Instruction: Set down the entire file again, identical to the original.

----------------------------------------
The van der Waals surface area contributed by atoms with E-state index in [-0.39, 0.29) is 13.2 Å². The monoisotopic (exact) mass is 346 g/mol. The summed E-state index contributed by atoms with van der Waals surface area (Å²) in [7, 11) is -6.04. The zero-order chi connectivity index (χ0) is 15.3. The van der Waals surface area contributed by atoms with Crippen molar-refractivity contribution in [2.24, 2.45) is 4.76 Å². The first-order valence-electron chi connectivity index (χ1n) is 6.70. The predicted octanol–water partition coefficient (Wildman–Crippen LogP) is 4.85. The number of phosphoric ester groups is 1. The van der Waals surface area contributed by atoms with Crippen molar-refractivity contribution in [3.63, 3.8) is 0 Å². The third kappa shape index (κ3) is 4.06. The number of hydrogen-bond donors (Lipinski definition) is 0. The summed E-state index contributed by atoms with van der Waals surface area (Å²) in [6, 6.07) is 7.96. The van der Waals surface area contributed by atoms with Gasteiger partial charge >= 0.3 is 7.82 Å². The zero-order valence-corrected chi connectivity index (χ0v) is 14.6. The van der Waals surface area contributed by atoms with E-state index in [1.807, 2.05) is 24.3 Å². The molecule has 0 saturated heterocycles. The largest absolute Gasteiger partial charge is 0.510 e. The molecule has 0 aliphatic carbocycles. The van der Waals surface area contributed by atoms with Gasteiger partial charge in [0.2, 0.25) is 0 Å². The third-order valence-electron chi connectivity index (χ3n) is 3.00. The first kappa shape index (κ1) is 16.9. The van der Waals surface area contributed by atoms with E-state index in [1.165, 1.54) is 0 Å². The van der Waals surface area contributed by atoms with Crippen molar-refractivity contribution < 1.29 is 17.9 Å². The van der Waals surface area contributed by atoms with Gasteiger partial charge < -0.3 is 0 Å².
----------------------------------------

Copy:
The van der Waals surface area contributed by atoms with E-state index in [-0.39, 0.29) is 13.2 Å². The monoisotopic (exact) mass is 346 g/mol. The summed E-state index contributed by atoms with van der Waals surface area (Å²) in [7, 11) is -6.04. The zero-order chi connectivity index (χ0) is 15.3. The van der Waals surface area contributed by atoms with Crippen molar-refractivity contribution in [2.24, 2.45) is 4.76 Å². The first-order valence-electron chi connectivity index (χ1n) is 6.70. The predicted octanol–water partition coefficient (Wildman–Crippen LogP) is 4.85. The number of phosphoric ester groups is 1. The van der Waals surface area contributed by atoms with Crippen molar-refractivity contribution in [3.63, 3.8) is 0 Å². The third kappa shape index (κ3) is 4.06. The number of hydrogen-bond donors (Lipinski definition) is 0. The summed E-state index contributed by atoms with van der Waals surface area (Å²) in [6, 6.07) is 7.96. The van der Waals surface area contributed by atoms with Gasteiger partial charge >= 0.3 is 7.82 Å². The zero-order valence-corrected chi connectivity index (χ0v) is 14.6. The van der Waals surface area contributed by atoms with E-state index in [1.807, 2.05) is 24.3 Å². The molecule has 0 saturated heterocycles. The largest absolute Gasteiger partial charge is 0.510 e. The molecule has 0 aliphatic carbocycles. The van der Waals surface area contributed by atoms with Gasteiger partial charge in [0.2, 0.25) is 0 Å². The third-order valence-electron chi connectivity index (χ3n) is 3.00. The first kappa shape index (κ1) is 16.9. The van der Waals surface area contributed by atoms with E-state index in [1.165, 1.54) is 0 Å². The van der Waals surface area contributed by atoms with Crippen molar-refractivity contribution < 1.29 is 17.9 Å². The van der Waals surface area contributed by atoms with Gasteiger partial charge < -0.3 is 0 Å².